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G.P.P., Inc. v. Guardian Protection Products, Inc.

United States District Court, E.D. California

July 24, 2016

G.P.P., INC. dba GUARDIAN INNOVATIVE SOLUTIONS, Plaintiff,
v.
GUARDIAN PROTECTION PRODUCTS, INC., Defendant.

          ORDER

         On July 22, 2016, the parties appeared telephonically for a follow-up informal discovery dispute conference. Dylan Liddiard, Esq., appeared on behalf of Plaintiff G.P.P., Inc. d/b/a Guardian Innovative Solutions (“GIS”), and Margaret Drugan, Esq., appeared on behalf of Defendant Guardian Protection Products, Inc. (“Guardian”).

         After reviewing the parties’ submissions and hearing the parties’ arguments, the Court makes the following findings and orders:

         1.Guardian’s Assertion of Attorney-Client Privilege

         a. GUARD 00008467

         Pursuant to Guardian’s request, see Costco Wholesale Corp. v. Superior Ct., 47 Cal.4th 725, 738-39 (2009), the Court has conducted an in camera review of an unredacted copy of GUARD 00008467, which is an December 2, 2014, email between Guardian employees Johnny Green and Ronnie Holman, with a “cc ” to in-house counsel Ken Nota. Based on its review, the Court finds that Guardian has not met its burden under California law of establishing the preliminary facts necessary to support the exercise of the attorney-client privilege over the redaction of the document labeled GUARD 00008467. Costco, 47 Cal.4th at 733.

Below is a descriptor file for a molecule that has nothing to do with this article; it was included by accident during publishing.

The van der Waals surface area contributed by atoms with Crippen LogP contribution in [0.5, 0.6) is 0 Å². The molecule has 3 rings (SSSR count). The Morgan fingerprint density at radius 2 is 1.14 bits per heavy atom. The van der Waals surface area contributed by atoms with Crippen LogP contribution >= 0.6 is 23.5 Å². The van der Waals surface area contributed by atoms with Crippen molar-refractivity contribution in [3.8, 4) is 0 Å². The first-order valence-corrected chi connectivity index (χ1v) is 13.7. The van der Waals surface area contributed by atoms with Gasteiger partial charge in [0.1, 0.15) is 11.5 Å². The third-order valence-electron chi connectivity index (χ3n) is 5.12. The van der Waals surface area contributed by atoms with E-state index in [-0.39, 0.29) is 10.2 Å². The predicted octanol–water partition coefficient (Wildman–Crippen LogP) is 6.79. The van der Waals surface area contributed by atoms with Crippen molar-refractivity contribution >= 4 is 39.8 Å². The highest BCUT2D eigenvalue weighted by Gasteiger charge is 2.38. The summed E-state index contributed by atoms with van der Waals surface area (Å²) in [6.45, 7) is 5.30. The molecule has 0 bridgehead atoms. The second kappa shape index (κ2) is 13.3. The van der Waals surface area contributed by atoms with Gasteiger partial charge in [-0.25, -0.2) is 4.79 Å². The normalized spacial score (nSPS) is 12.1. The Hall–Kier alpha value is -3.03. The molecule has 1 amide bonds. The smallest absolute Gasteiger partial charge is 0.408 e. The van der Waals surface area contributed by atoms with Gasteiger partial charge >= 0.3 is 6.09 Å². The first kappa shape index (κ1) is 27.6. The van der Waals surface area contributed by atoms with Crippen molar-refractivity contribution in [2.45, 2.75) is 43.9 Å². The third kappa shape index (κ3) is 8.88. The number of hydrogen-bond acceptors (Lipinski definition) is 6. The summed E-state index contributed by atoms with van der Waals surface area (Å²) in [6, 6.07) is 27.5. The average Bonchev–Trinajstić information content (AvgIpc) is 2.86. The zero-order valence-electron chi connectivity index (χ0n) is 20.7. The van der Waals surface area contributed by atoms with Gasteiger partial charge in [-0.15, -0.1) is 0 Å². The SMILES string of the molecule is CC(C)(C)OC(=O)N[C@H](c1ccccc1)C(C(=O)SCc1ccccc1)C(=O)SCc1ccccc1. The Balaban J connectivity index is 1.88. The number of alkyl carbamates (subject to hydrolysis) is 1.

Guardian contends the entire body of the email is privileged because it pertains to the negotiation of a new contract with GIS during the time that litigation between the parties was reasonably anticipated. As pointed out in the Court’s prior order (Doc. 60), however, “[i]t is settled that the attorney-client privilege is inapplicable where the attorney merely acts as a negotiator for the client, gives business advice or otherwise acts as a business agent.” Zurich Am. Ins. Co. v. Superior Ct., 155 Cal.App.4th 1485, 1504 (2007) (emphasis added). This is true even where litigation is reasonably anticipated; otherwise, any email generated during a time where litigation is reasonably anticipated on which an attorney is copied would be deemed privileged, regardless of whether or not reflects the seeking or provision of legal service or advice. The attorney-client privilege is not that broad. See Palmer v. Superior Court, 231 Cal.App.4th 1214, 1226, 180 Cal.Rptr.3d 620, 628-29 (2014) (“An attorney-client relationship exists for purposes of the privilege whenever a person consults an attorney for the purpose of obtaining the attorney’s legal service or advice.”) (quoting Kerner v. Superior Ct., 206 Cal.App.4th 84, 116-17 (2012)) (emphasis added); Zurich, 155 Cal.App.4th at 1504 (“It is established that otherwise routine, non-privileged communications between corporate officers or employees transacting the general business of the company do not attain privileged status solely because in-house or outside counsel is ‘copied in’ on correspondence or memoranda.”).